To: Alberta's Child
This would apply in any field where advances in technology are routine, ongoing, and difficult to keep up with.
And that was my point. Other fields experience advances in technology that are easy to keep up with -- retail, business management, library science, construction, the list goes on and on.
Engineering? Computer Science? Five years out of college, people may using the same thought processes that their professors imparted to them, but they are not using the same machines, the same computer languages, or the same protocols. Everything changes all the time. Older people need to work hard to keep up -- but the younger and cheaper workers simply know today's technology as a matter of course. The young are always exactly what industry wants "today". But their shelf life is very short.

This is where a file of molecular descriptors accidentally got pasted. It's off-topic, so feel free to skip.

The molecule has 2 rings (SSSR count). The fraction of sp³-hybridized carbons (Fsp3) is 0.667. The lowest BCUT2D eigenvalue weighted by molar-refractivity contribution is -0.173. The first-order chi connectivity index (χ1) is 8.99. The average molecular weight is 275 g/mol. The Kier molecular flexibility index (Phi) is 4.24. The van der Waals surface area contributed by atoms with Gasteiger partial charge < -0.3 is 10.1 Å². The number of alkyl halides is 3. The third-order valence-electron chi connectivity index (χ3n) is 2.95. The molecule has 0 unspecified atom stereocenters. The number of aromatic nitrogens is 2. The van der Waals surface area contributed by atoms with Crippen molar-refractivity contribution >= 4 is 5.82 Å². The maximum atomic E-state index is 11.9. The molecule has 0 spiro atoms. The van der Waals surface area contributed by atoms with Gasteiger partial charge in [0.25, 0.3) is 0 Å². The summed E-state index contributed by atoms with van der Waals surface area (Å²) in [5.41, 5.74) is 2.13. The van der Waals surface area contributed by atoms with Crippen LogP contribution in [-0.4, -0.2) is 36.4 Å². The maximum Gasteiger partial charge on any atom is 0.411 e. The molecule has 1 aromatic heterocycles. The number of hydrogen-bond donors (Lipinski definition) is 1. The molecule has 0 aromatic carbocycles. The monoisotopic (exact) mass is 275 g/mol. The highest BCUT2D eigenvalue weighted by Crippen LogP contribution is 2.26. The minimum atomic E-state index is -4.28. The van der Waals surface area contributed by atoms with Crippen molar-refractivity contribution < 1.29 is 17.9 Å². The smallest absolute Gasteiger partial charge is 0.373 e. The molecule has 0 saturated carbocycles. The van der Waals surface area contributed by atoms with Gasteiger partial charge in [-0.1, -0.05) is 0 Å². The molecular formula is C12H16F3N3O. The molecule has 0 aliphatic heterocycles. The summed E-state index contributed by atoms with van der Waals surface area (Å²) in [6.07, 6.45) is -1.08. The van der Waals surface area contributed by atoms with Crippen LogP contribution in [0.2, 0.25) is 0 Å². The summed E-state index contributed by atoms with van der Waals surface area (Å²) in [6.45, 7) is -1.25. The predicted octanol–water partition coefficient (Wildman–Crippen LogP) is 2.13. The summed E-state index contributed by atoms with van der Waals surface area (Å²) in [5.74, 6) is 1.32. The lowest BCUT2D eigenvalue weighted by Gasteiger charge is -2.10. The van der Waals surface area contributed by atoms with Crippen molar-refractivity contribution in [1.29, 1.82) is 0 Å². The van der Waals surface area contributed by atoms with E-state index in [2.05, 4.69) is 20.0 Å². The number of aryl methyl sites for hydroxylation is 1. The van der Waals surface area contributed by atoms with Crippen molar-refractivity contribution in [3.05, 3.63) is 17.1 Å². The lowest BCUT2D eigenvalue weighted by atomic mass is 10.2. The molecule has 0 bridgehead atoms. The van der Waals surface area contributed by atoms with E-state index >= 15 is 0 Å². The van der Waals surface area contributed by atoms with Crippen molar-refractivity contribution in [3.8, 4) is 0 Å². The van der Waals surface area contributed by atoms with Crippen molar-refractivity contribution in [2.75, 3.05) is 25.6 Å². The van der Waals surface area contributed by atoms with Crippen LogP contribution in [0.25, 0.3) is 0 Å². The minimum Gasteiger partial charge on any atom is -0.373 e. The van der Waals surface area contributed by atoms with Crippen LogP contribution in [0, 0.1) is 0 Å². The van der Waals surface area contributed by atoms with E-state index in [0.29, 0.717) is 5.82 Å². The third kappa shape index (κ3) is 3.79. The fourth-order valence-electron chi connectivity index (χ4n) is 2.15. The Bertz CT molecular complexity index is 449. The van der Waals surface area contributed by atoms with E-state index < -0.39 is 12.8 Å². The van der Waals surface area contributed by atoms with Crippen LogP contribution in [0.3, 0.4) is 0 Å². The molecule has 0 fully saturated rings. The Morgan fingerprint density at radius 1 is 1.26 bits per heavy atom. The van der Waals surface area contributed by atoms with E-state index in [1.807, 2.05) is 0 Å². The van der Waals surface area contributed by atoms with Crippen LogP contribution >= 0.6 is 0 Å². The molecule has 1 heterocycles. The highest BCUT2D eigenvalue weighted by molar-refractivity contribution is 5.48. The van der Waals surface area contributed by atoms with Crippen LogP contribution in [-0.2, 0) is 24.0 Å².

Outside of Science and Technology careers, this problem exists in a much smaller degree.
posted on 04/14/2012 8:39:25 AM PDT
(Like Emmett Till, Trayvon Martin has become simply a stick with which to beat Whites.)
... Other fields experience advances in technology that are easy to keep up with -- retail, business management, library science, construction, the list goes on and on. ...
Once upon a time, it seems to long and far away, a proven experienced employee in math, science, etc. was considered and asset. Some companies offered in house education; others reimbursed employees for additional training.
As to the imported 'Brightest and Best', most 'guest workers' are at best ordinary, at worst way below ordinary, but boy they're CHEAP.
posted on 04/14/2012 10:41:33 AM PDT
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